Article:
rows of flu vaccines in pipettes
AP Photo/Carolyn Kaster
Who knows what the next pandemic will be?
BE PREPARED

Bill Gates is donating $12 million to help develop a universal flu vaccine

By Katherine Ellen Foley

Boston, Massachusetts

We know about plenty of threats to public health. We also know we don’t know much about the many more on the way.

Massive epidemics are nothing new: the past 20 years alone saw the spread of severe acute upper respiratory syndrome (SARS), H1N1 (swine flu), Ebola, and Zika. We’ve also witnessed smaller outbreaks in that timeframe, like Lassa fever in Nigeria and this year’s terrible flu season in the US.

Despite the fact that outbreaks occur fairly regularly, we’ve almost never been ready when they’ve arrived. Public health officials rarely have had the necessary vaccines, diagnostic tools, or medication on hand when infectious diseases struck in the past. What’s frightening is that there a good chance of an outbreak worse than any we’ve yet seen, and we’re just as unprepared for that.

“Given the continual emergence of new pathogens, the increasing risk of a bio-terror attack, and how connected our world is through air travel, there is a significant probability of a large and lethal, modern-day pandemic occurring in our lifetimes,” Bill Gates said today (April 27) the annual meeting of the Massachusetts Medical Society in Boston, Massachusetts.

The new Gates Foundation grant for pandemic research

To combat these threats, Gates announced that the Bill and Melinda Gates Foundation is partnering with Lucy and Larry Page, (the chief executive of Alphabet) to establish a $12 million fund for researchers working on a universal flu vaccine.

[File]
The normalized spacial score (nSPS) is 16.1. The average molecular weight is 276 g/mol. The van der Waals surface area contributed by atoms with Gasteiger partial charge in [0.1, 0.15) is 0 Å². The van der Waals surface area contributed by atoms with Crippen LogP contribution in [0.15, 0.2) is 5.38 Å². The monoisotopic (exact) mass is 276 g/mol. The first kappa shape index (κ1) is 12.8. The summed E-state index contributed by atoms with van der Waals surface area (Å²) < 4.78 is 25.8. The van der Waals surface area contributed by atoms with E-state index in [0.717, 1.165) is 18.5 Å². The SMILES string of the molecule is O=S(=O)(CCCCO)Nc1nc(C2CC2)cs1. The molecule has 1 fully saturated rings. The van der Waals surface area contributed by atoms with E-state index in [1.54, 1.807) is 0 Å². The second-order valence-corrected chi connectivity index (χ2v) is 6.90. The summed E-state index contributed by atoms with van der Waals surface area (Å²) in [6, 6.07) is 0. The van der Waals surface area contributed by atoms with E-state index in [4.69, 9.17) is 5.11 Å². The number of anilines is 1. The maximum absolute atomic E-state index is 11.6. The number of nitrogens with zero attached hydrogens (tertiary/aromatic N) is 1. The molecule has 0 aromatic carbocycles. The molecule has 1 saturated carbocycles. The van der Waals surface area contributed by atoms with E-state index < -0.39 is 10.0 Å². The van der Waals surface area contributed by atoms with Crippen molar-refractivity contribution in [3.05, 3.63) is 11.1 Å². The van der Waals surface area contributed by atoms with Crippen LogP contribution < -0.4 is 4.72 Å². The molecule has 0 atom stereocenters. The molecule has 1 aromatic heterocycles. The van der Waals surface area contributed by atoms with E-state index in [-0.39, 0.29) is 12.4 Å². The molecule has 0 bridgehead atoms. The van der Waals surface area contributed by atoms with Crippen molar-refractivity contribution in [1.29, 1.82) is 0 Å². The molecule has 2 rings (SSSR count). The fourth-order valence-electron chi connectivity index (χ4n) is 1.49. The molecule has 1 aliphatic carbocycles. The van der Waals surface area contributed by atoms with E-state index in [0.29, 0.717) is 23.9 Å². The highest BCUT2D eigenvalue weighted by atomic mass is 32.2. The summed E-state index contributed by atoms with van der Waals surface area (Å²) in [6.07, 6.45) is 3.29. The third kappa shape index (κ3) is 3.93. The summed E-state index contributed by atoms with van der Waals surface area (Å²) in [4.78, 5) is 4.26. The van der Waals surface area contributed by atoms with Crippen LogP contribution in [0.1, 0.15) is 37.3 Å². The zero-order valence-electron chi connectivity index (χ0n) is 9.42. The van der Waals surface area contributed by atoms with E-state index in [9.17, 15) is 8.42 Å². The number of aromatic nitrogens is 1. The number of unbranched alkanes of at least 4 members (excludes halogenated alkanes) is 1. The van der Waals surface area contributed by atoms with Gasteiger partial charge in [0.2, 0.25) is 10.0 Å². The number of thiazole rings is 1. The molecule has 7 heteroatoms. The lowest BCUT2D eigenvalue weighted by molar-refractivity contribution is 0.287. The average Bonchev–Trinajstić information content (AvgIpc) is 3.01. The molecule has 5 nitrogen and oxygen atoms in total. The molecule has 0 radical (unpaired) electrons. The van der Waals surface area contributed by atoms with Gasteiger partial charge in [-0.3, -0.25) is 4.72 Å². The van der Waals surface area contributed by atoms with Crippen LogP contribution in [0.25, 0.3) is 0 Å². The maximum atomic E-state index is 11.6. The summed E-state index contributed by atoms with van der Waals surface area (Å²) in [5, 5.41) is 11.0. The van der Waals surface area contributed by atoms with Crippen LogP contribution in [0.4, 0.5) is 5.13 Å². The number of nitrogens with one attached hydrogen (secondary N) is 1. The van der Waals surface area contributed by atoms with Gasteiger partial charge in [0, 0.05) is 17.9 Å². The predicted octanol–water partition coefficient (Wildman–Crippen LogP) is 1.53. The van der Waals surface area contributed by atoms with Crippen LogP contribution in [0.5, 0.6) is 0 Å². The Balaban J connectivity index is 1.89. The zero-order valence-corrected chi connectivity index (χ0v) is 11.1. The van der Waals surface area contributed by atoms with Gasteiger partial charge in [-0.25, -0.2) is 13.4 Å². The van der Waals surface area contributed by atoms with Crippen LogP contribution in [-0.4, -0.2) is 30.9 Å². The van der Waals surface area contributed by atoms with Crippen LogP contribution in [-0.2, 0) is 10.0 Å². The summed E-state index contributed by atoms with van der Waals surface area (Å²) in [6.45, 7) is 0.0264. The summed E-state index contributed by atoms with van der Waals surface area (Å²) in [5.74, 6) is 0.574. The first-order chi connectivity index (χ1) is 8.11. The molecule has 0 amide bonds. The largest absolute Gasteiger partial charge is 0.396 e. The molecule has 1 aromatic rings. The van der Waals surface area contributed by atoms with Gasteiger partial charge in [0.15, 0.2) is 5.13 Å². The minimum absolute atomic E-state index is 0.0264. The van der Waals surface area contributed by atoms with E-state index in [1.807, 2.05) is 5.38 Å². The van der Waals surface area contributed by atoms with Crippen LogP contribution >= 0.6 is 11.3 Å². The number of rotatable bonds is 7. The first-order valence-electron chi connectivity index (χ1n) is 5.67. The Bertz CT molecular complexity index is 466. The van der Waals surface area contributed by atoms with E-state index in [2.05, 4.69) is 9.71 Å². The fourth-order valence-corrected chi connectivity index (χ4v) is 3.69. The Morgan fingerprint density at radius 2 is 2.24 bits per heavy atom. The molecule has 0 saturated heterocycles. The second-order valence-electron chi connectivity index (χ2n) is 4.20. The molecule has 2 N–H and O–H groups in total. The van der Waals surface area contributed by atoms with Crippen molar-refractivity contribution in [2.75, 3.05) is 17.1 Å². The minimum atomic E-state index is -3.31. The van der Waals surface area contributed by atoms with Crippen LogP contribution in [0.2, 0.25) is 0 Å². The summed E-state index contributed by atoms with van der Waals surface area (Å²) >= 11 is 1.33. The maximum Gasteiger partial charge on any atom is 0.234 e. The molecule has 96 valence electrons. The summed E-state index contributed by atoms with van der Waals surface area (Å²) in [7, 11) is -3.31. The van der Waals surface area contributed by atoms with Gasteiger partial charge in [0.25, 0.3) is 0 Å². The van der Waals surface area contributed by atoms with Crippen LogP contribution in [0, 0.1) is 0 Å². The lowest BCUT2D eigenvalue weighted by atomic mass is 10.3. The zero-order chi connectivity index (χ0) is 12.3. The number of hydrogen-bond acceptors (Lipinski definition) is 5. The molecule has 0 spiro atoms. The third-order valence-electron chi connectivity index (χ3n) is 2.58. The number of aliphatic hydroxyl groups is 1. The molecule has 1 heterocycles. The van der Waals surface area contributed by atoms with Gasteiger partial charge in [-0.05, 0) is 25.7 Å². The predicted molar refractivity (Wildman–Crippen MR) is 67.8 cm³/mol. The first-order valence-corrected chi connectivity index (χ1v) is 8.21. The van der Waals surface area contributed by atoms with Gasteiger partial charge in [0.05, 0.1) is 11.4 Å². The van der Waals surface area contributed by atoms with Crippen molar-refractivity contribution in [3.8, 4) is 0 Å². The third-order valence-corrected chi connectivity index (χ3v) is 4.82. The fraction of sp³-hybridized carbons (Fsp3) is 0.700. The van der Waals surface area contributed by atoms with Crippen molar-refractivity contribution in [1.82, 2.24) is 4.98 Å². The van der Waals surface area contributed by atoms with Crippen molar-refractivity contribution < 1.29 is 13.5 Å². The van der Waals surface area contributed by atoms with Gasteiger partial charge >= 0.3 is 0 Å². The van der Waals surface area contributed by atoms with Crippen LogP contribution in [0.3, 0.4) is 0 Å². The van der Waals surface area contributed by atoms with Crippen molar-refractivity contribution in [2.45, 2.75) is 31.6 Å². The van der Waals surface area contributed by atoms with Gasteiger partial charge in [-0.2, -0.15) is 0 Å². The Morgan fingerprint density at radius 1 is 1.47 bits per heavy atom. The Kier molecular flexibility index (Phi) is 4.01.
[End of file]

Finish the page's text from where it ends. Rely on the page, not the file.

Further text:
The announcement takes place 100 years after the deadly 1918 Spanish flu epidemic, which killed 50 million people around the globe. In the US, this flu killed 675,000 people in the first five weeks after it reached our shores. An outbreak of the same scale today, Gates said, would kill an estimated 30 million in six months.

This isn’t the first fund dedicated specifically to pandemic preparedness. Last year, governments and nonprofits across the globe formed the Coalition for Epidemic Preparedness Innovations. This group has dedicated over $630 million to combatting Lassa fever, Nipah virus, and Middle East Respiratory Syndrome, which have been identified by the World Health Organization as known threats for which there are currently no vaccines. CEPI also plans to work with pharmaceutical companies to rapidly develop vaccines when new viral or bacterial infections arise.

The Gates Foundation is also already working towards a universal flu vaccine in partnership with other organizations including the Icahn School of Medicine at Mount Sinai, GlaxoSmithKline, and PATH, a global health nonprofit. So far, these efforts have not led to a breakthrough yet, although there are some clinical trials expected to begin soon.

Pandemic prevention is not limited to vaccine development. Gates emphasized the need for improved generic antiviral drugs that can distributed widely at the onset of a new pandemic, so that as many people as possible can lower their risk of getting sick. Gates also highlighted the value of improved diagnostic tools, to help public health officials identify outbreaks sooner.

Since the 1918 Spanish flu epidemic, global health has progressed significantly; we’ve eradicated small pox, Gates noted, and we’re on the verge of eliminating polio. Bbut we need to be better equipped if we want to be able to handle the next major infectious disease when it arrives.

“The world,” Gates said, “needs to prepare for pandemics the way the military prepares for war.”